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effect of exciting in others a proportionate degree of censoriousness, and even of dislike. Thus the young beauty is, of all human beings, placed at the greatest disadvantage as regards self-knowledge. It is true, then, that not only is the study itself a difficult one to pursue, at all times, and under all circumstances, but that Ella More was situated in a manner peculiarly disadvantageous to the attainment of this most important kind of knowledge. Not more so, however, than other young and lovely beings are, and have been. Thousands, at this very moment, are becoming entangled in the same complicated network of mixed purposes, wishes, hopes, and acts. Thousands are self-deceivers in the same way, to a greater or a less extent. And it is because they are so, and because no one dares personally to tell them the truth, or because no one tells it at the right time, in the right words, or the right spirit-perhaps because they will not listen when it is told-it is for this reason, that these otherwise worthless pages are written this otherwise unimportant history of a human heart, pursued.
The plan devised by Ella's champion for rescuing her from impending doom, was a very simple, and a very pleasant one; being no other than the cultivation of greater intimacy between her and the Stanley family. This he managed to bring about through the good-natured instrumentality of his friend Mrs. Stanley, who, for his sake, departed from her accustomed rule, so far as to call most perseveringly upon the Mores, until one day she succeeded in obtaining from Ella a promise that she would take her work, and spend a quiet evening with the Stanleys at their own house.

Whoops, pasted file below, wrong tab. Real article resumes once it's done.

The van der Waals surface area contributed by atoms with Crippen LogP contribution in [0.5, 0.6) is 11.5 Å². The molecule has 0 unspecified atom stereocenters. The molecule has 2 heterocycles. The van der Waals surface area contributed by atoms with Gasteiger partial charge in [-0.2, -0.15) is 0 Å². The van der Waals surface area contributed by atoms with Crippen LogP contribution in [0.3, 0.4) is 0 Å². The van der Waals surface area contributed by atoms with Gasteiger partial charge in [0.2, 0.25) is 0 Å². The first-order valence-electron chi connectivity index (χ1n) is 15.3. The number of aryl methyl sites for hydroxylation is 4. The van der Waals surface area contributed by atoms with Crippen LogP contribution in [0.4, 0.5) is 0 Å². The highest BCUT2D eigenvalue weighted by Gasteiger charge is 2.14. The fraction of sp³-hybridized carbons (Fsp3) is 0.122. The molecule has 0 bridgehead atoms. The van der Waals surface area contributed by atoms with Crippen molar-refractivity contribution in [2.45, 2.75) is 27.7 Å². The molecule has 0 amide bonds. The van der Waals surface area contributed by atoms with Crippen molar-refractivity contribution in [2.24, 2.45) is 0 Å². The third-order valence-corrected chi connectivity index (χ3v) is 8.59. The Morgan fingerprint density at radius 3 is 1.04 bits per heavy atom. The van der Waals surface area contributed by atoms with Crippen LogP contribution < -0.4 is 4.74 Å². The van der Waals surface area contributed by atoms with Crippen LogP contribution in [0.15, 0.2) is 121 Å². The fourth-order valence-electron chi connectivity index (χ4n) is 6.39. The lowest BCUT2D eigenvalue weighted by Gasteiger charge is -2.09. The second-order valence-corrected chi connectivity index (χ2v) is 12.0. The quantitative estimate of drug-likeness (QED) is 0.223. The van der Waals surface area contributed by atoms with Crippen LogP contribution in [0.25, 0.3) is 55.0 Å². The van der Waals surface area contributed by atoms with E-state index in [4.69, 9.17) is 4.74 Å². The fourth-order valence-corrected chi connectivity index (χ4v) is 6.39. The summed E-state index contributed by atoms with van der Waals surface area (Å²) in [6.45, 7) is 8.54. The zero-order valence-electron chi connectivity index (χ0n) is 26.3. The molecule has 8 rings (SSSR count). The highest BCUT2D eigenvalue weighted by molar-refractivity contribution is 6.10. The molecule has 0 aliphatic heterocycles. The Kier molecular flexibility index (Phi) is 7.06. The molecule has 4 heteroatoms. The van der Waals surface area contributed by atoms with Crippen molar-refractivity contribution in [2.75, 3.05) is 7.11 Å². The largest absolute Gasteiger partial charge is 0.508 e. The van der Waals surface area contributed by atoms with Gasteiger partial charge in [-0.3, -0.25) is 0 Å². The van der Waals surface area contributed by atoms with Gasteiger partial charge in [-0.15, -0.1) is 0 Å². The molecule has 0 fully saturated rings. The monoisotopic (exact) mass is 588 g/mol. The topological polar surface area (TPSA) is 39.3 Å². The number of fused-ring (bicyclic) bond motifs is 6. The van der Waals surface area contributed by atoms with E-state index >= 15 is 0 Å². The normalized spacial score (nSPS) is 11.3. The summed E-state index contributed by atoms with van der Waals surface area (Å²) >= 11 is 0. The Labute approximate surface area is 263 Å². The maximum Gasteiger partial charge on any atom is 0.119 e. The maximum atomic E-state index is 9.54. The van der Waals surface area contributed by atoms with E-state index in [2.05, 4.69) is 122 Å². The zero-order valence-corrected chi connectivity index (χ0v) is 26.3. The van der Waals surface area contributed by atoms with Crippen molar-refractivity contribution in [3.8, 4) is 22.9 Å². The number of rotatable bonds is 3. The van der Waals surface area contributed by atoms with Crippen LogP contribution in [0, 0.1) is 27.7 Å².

It was seldom indeed that this family invited company other than a social friendly way, and it was the more rarely even in this way, because of the humble opinion which both Mr. and Mrs. Stanley entertained of their ability to make an evening pass pleasantly, except to very domestic and simpleminded people. The wife, it is true, would fain have combated this notion on the part of her husband, and she did so in words with great spirit and perseverance, for no human being, in her
But when it came
opinion, could be more interesting or agreeable than Mr. Stanley, when he felt himself perfectly at ease; nor was any home, she thought, so pleasant as her own. to a practical illustration of her arguments; when things went so far that company had to be invited upon the strength of what she said, and said so confidently, then her courage for the most part failed her, for she thought, if Mr. Stanley should draw himself in, or shrink under the veil which he knew so well how to assume, and if the agreeableness of the evening should be left to her, how could it be possible by any effort of her own to get the time over with pleasure to her friends, or with credit to her home?